- ‘Large improvement’ in the air quality due to lockdown: Experts
- Stoppage of industrial waste has helped rivers heal
- World Environment Day is celebrated every year on June 5
New Delhi:The phrase ‘every dark cloud has a silver lining’ can perhaps also be applied on the COVID-19 pandemic. Following the outbreak of the coronavirus, many countries had adopted lockdown procedures that stopped people from moving out and for shops and other establishments to remain shut. There’s no doubt about the health hazards, loss of valuable lives and economic meltdown that are caused due to the virus. But at the same time, while humans were confined in their houses to avoid contracting the highly contagious virus, the environment got the time to heal. On the occasion of the World Environment Day, let us take a look at some of the ‘silver linings’ observed during the lockdown where the environment was thriving.
Improvement in Air Quality
India is infamous for its notorious air quality, especially in the northern India. S K Satheesh, Professor at Centre for Atmospheric & Oceanic Sciences, Indian Institute of Science (IISc) Bangalore told PTI that there has been a ‘large improvement’ in the air quality due to reduced human activities during the lockdown.
Professor Satheesh noted that the major contributing factors of air pollution are transport vehicles, industries, crop-residue burning, waste burning. He explained that in cities, more than half of the air pollution is caused due to vehicular emissions, adding that during the lockdown, there was a large reduction in the number of vehicles on road.
Ganga and Yamuna are the two most prominently polluted rivers of the country, however, visuals of the rivers that were taken during the lockdown show them relatively cleaner. Aam Aadmi Party MLA and Delhi Jal Board Vice-Chairman Raghav Chadha told NDTV that due to the fact that many industries and offices were closed due to the lockdown, Yamuna is looking cleaner. The stoppage of industrial pollutants and industrial waste has definitely had a positive effect on water quality, he said.
On the other hand, when it comes to the holy river Ganga, experts say that the improvement can again be majorly attributed to the lockdown, however not entirely. Himanshu Thakkar, co-ordinator at South Asia Network on Dams, Rivers and People (SANDRP) explained,
Along with the lockdown there is increased water flow due to unseasonal rainfall and snowfall in some parts. Religious activities have decreased, especially in Varanasi, where lesser cremations are happening. The current scenario should shape our future approach of how authorities should minimise industrial effluents in the water bodies.
Impact On Wildlife and Aquatic Life
While human beings remained home under quarantine, a number of videos of animals strolling on roads have surfaced on social media since the lockdown was imposed. There were many instances where wildlife was seen and caught on camera roaming freely in the areas, where they normally don’t. In an undated viral video from Chandigarh, a sambar deer was captured in the video taking a zebra crossing on a wide, empty road that divides Sector 9 and Sector 10 in the city.
In Kerala’s Kozhikode, policemen on lockdown duty witnessed a critically endangered civet took the zebra crossing and casually strolled past them. Another viral video showed a ‘neelgai’ trotting freely on an otherwise busy road outside a mall in Noida. On regular days, it is nearly impossible for people to cross the road because of the endless movement of speeding vehicles.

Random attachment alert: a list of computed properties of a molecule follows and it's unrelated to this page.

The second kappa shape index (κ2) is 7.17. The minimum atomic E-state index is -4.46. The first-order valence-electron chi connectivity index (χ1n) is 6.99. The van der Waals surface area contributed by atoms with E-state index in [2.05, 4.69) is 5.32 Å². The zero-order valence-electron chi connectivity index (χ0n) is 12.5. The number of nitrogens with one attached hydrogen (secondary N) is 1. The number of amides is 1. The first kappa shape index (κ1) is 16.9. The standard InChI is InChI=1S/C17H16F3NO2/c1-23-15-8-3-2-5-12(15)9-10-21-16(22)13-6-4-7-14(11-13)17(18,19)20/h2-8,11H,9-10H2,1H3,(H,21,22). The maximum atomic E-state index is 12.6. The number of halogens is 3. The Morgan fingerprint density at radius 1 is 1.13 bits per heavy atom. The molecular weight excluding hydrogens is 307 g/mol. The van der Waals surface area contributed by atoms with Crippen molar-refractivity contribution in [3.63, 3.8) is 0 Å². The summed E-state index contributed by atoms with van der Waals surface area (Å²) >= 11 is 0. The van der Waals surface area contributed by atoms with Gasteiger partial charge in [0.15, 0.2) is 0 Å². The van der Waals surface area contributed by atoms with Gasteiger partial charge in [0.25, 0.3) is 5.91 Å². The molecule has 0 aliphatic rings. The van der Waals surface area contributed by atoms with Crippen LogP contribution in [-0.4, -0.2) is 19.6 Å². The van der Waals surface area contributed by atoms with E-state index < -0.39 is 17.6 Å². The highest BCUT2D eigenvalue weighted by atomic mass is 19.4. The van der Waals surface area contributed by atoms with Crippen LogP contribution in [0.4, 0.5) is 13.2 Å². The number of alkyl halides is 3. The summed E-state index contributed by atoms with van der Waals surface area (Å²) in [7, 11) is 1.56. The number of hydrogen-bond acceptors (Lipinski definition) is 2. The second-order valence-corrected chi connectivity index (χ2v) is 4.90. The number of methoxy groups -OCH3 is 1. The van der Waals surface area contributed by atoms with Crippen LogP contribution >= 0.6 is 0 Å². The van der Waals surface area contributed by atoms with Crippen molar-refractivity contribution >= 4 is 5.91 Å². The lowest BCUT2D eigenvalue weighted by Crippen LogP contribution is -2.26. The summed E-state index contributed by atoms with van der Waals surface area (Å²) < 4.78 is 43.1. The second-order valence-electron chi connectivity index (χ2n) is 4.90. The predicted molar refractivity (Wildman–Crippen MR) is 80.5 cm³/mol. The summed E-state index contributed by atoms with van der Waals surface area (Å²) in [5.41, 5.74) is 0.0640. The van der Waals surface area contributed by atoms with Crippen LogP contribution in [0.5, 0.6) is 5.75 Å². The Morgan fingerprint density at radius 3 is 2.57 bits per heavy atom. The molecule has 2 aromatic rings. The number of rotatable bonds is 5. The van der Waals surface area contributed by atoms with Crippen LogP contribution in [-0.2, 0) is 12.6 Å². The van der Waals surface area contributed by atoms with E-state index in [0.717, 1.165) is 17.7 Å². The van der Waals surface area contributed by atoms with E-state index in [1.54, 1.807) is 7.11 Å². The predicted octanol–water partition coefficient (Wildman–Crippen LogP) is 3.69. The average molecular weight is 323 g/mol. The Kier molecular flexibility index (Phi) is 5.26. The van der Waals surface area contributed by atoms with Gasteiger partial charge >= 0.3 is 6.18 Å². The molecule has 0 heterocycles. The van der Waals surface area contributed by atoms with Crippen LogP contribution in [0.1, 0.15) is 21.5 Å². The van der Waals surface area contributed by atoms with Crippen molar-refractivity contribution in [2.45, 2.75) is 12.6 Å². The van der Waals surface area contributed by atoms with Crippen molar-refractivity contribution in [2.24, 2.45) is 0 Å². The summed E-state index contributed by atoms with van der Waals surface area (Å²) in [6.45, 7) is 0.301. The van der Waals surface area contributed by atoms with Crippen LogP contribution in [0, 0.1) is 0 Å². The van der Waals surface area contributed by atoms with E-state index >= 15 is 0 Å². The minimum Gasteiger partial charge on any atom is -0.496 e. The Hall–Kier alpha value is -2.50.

When it comes to the aquatic life, Navi Mumbai saw thousands of flamingos settled along the creek in late April, more than one month after the lockdown was imposed. The migratory birds, which visit Mumbai every year, have arrived in huge numbers, as the Bombay Natural History Society reported a 25 per cent increase in flamingo migration since last year, when 1.2 lakh birds had come visiting. The lockdown has also seen a decline in fishing, which means that the fish biomass will increase after over-fishing almost depleted it.
The restrictions in vehicular movement didn’t only help the air pollution to decrease, but also had a very noticeable impact on the noise pollution. For at least two months, there was a drastic drop in the honking, no sounds of vehicular engines, no machinery running in the factories and no loudspeakers. The noise of vehicles’ honking and aeroplanes have been replaced by the sounds of birds’ chirping. West Bengal Pollution Control Board released noise pollution specific data for Kolkata, which concluded that there has been a 50 to 75 per cent decrease in the noise pollution during the lockdown.
With improvement in nearly all aspects like air, water, noise and wildlife, trees and plants are roping the benefits of the clean environment and the lack of human activities too. As the world unlocks in phases, experts are urging everyone to consider these environment gains and treat the Mother Earth with compassion and gratefulness.
About World Environment Day 2020
World Environment Day is celebrated every year on June 5, and the theme for this year is biodiversity – a concern that is both urgent and existential. Recent events, from bushfires in Brazil, the United States, and Australia to locust infestations across East Africa – and now, a global disease pandemic – demonstrate the interdependence of humans and the planet, in which they exist. This year, Colombia will be hosting World Environment Day 2020 in partnership with Germany.